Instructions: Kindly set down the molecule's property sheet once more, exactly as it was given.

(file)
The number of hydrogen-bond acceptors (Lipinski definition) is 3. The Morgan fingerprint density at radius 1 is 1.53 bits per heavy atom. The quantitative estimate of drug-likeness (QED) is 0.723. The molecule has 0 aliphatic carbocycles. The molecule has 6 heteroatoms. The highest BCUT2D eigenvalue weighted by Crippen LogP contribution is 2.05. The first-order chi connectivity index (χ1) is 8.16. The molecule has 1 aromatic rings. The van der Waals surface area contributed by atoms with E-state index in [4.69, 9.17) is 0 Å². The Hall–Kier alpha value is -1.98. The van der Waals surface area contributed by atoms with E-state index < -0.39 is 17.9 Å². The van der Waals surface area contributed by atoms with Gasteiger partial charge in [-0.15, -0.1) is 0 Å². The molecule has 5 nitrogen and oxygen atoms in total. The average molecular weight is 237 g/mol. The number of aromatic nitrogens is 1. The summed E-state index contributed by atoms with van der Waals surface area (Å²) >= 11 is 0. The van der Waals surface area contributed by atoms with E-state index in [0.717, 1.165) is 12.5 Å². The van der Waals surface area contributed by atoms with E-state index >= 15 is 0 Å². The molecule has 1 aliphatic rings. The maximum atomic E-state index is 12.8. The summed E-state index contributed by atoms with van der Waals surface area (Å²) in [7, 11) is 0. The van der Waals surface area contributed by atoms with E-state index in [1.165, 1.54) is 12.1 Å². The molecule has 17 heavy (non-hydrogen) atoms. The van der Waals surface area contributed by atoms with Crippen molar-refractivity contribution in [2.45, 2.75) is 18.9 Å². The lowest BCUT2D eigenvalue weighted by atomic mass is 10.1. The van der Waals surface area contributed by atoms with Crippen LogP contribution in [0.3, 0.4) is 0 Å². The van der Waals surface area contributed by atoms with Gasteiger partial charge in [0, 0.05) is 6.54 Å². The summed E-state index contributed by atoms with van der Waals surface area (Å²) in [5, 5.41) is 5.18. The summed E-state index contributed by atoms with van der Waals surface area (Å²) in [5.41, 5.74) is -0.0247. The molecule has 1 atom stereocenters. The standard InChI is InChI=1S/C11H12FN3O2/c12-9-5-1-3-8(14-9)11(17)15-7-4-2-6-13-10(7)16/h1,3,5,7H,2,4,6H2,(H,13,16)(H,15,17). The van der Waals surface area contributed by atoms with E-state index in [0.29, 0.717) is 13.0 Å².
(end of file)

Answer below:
The number of hydrogen-bond acceptors (Lipinski definition) is 3. The Morgan fingerprint density at radius 1 is 1.53 bits per heavy atom. The quantitative estimate of drug-likeness (QED) is 0.723. The molecule has 0 aliphatic carbocycles. The molecule has 6 heteroatoms. The highest BCUT2D eigenvalue weighted by Crippen LogP contribution is 2.05. The first-order chi connectivity index (χ1) is 8.16. The molecule has 1 aromatic rings. The van der Waals surface area contributed by atoms with E-state index in [4.69, 9.17) is 0 Å². The Hall–Kier alpha value is -1.98. The van der Waals surface area contributed by atoms with E-state index < -0.39 is 17.9 Å². The van der Waals surface area contributed by atoms with Gasteiger partial charge in [-0.15, -0.1) is 0 Å². The molecule has 5 nitrogen and oxygen atoms in total. The average molecular weight is 237 g/mol. The number of aromatic nitrogens is 1. The summed E-state index contributed by atoms with van der Waals surface area (Å²) >= 11 is 0. The van der Waals surface area contributed by atoms with E-state index in [0.717, 1.165) is 12.5 Å². The van der Waals surface area contributed by atoms with E-state index >= 15 is 0 Å². The molecule has 1 aliphatic rings. The maximum atomic E-state index is 12.8. The summed E-state index contributed by atoms with van der Waals surface area (Å²) in [7, 11) is 0. The van der Waals surface area contributed by atoms with E-state index in [1.165, 1.54) is 12.1 Å². The molecule has 17 heavy (non-hydrogen) atoms. The van der Waals surface area contributed by atoms with Crippen molar-refractivity contribution in [2.45, 2.75) is 18.9 Å². The lowest BCUT2D eigenvalue weighted by atomic mass is 10.1. The van der Waals surface area contributed by atoms with Crippen LogP contribution in [0.3, 0.4) is 0 Å². The van der Waals surface area contributed by atoms with Gasteiger partial charge in [0, 0.05) is 6.54 Å². The summed E-state index contributed by atoms with van der Waals surface area (Å²) in [5, 5.41) is 5.18. The summed E-state index contributed by atoms with van der Waals surface area (Å²) in [5.41, 5.74) is -0.0247. The molecule has 1 atom stereocenters. The standard InChI is InChI=1S/C11H12FN3O2/c12-9-5-1-3-8(14-9)11(17)15-7-4-2-6-13-10(7)16/h1,3,5,7H,2,4,6H2,(H,13,16)(H,15,17). The van der Waals surface area contributed by atoms with E-state index in [0.29, 0.717) is 13.0 Å².